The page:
Burn Notice: “Seek And Destroy”
B

Burn Notice: “Seek And Destroy”

B

Burn Notice

“Seek And Destroy”

Season 2, Episode 12
B

Burn Notice

“Seek And Destroy”

Season 2, Episode 12

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A couple of weeks ago, I said that Burn Notice reminds me a lot of a dime novel with snazzy cover art, but that’s not the only pop culture artifact that BN resembles. It also recalls some or the more stylish adventure comics over the years—like Jim Steranko’s Nick Fury books, or Howard Chaykin’s American Flagg, or J. Scott Campbell’s Danger Girl—and tonight in particular, it reminded me of late ‘80s/early ‘90s action movies, along the lines of the Lethal Weapon series. And all because of Seymour.
 
Our old arms dealer pal Seymour returned in “Seek And Destroy,” at first terrified that Michael was going to kick his ass again, but quickly becoming so enamored of Michael’s overall super-coolness that he agrees to help our hero track down the people who bombed his apartment. The way that Seymour feels about Michael—loving him a little—is the way I feel about Seymour. He’s a classic helpful weasel, like Joe Pesci’s Leo Getz in Lethal Weapon 2. I dig the way he makes Michael and Fiona matching daggers “to celebrate our first operation together” and the way he sheepishly notes that the shotguns he modified for Michael are “loaded… with the shells I made… specifically for this job.” Michael of course ignore Seymour's attempts to impress, and instead takes those guns—loaded with water shells, which knock out explosives without igniting them—and bulls his way into the home of someone associated with his would-be assassins. And thus The Master-Plot I Don’t Really Care About inches forward for another week. Thank you, Burn Notice, for distracting me with Seymour while moving that story along.
 
But as Fiona—one half of what Seymour refers to as “a molten-hot action couple”—points out to Michael, “If we looked for everyone who tried to kill you, we’d be doing nothing else.” So we vary up the day by meeting this week’s client, an art-dealer named Chandler who hires Michael to find the person who’s been spying on him. By locating and disabling the hidden wireless keylogger in Chandler’s computer keyboard, Michael’s able to bait the culprit. (“More spies get caught changing batteries and fixing wires than any other single activity,” he explains in voiceover.) The spy? Chandler’s receptionist Melanie, who’s trying to help bring down her boss because she blames him for the death of her pop-artist pop.
 
Due to Michael’s heightened sense of justice, Melanie becomes his other client, and Michael begins spying on Chandler himself in order to feed his original client’s paranoia. In the meantime, Sam and Fiona investigate Melanie’s claims, and find themselves cozying up to an art-thug played by Lost favorite M.C. Gainey. In one of this episode’s funniest scenes, Fi knocks a lecherous Mr. Friendly on the head with liquor bottles while Sam tries and fails to bust down the hotel-room door. Eventually, through some simple manipulation, Michael and his crew are able to bring the art-thug and the art-dealer into conflict with each other, and that’s all it takes to end things. As Michael points out, bad guys who work alongside other bad guys have trust problems. “If you kill with him, he knows you’re a killer. It’s a serious management issue.”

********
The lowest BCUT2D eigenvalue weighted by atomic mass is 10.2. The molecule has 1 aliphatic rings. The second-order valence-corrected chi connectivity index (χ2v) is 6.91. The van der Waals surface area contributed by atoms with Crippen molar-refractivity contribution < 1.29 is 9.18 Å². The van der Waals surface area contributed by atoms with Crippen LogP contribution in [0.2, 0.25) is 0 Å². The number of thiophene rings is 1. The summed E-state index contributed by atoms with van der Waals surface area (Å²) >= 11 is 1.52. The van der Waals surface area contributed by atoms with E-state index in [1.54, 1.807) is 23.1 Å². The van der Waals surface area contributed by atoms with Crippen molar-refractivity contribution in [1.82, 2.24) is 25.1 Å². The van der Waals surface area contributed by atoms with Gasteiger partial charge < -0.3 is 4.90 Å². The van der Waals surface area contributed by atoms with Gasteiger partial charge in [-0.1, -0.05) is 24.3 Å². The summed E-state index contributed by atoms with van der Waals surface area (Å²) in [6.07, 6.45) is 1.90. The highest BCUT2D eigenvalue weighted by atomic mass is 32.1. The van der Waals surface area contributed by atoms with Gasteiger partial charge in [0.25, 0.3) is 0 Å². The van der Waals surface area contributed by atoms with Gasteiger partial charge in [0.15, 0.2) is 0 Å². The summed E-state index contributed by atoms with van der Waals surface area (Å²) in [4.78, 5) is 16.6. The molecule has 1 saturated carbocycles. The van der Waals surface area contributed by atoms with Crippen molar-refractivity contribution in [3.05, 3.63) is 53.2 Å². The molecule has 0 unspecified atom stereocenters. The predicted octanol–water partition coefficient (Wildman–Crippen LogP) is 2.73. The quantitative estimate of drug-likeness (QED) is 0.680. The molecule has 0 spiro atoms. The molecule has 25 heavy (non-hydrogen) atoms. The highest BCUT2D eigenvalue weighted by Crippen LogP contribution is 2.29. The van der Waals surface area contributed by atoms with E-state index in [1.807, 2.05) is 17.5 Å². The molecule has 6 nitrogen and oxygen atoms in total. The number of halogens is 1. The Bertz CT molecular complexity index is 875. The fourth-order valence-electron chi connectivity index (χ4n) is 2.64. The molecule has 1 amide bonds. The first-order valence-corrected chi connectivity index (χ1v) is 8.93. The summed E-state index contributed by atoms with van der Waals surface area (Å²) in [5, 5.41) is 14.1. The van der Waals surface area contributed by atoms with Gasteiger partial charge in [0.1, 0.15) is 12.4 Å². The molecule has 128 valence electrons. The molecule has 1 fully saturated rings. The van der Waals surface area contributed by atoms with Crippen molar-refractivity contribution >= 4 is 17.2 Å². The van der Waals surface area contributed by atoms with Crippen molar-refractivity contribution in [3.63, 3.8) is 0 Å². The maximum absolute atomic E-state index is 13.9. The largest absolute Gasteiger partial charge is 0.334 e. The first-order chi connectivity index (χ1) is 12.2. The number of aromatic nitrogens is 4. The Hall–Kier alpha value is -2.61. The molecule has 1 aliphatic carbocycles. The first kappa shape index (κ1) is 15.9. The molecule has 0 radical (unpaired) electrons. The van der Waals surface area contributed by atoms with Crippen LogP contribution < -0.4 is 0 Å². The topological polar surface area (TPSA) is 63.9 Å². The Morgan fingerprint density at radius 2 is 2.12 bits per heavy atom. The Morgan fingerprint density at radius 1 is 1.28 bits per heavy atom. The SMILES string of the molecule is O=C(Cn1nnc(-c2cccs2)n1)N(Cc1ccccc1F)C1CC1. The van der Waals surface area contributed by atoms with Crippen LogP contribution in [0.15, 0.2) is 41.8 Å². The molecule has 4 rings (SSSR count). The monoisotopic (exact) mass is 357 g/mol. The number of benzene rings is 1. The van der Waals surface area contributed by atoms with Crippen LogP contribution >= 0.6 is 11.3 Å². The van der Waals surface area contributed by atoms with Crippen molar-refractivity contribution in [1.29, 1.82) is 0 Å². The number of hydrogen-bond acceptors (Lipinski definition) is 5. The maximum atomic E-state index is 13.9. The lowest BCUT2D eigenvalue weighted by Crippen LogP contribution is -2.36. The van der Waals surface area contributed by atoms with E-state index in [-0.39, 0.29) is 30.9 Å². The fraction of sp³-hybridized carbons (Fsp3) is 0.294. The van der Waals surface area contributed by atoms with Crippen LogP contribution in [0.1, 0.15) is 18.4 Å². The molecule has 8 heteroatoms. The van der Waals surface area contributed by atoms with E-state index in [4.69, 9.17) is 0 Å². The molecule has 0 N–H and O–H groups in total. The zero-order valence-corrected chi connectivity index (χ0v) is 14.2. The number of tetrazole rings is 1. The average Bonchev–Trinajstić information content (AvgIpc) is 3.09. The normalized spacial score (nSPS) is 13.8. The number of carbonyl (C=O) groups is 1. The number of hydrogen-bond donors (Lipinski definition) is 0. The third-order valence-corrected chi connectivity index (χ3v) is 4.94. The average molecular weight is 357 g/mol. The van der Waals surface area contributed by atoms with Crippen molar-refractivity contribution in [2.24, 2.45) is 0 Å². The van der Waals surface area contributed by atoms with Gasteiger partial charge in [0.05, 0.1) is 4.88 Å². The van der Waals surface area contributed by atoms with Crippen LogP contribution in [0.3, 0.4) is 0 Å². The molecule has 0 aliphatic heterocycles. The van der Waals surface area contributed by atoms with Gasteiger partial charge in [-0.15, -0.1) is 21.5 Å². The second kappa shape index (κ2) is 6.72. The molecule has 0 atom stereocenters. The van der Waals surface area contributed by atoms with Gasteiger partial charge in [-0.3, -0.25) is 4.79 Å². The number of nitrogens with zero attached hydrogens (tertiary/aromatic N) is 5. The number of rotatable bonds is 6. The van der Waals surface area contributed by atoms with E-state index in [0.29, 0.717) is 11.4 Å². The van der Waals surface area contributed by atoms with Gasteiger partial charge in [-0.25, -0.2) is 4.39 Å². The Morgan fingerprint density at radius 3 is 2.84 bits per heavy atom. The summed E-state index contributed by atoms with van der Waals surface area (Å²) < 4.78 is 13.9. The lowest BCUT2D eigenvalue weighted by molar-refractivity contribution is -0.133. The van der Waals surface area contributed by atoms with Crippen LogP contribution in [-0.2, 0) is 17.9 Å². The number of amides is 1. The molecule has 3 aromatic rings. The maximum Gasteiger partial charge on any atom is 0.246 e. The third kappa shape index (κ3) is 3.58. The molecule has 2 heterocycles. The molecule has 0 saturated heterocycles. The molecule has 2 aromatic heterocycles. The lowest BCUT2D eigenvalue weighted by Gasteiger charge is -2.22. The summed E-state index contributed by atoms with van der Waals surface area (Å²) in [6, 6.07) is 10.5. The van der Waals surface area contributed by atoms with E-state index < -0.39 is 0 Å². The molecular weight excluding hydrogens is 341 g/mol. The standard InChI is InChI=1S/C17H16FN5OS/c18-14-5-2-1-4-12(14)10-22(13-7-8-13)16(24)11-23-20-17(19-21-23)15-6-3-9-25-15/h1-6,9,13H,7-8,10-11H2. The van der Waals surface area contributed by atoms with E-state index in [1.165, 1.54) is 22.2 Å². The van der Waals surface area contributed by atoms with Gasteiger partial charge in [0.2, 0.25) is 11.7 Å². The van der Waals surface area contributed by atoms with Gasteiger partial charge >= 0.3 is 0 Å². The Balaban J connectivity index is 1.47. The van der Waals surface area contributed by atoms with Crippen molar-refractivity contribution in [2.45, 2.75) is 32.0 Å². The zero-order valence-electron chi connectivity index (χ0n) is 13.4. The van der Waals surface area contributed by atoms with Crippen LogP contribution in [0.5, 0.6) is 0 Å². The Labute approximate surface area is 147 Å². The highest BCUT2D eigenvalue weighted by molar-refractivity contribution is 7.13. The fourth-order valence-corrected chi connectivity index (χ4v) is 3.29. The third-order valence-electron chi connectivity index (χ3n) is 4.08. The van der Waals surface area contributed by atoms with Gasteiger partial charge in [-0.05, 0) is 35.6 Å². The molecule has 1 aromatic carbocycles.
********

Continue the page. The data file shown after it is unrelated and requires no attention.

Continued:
“Seek And Destroy” was another solid Burn Notice episode, if not quite as loaded with fancy spy tricks as I would usually prefer. I always like the stories where Michael works from the inside of a legitimate business operation in order to ferret out corruption, but the way this episode played out was a little too remedial. Nothing came too hard for our boy; I prefer more of challenge.
 
I was thinking while watching “Seek And Destroy” about how uncomplicated Burn Notice makes its hero, from a psychological perspective. When Michael tells us via narration all about learning how to fit in with his targets and how to “get used to the idea of lying to everyone you meet,” I thought about how some TV shows and movies would make Michael into a tortured soul who doesn’t know who he is anymore. But that’s not the case with Burn Notice. Michael just does what he has to, and usually has fun while he’s doing it.
 
So I’m with Seymour when it comes to Michael. He is such a bad-ass. It is kind of awesome.
 
Grade: B
 
Stray observations:
 
Seymour: [to Michael] Let me get you a smoothie. Do you like mango?
Michael: [shrugs]
Seymour: [to bartender] Mango!

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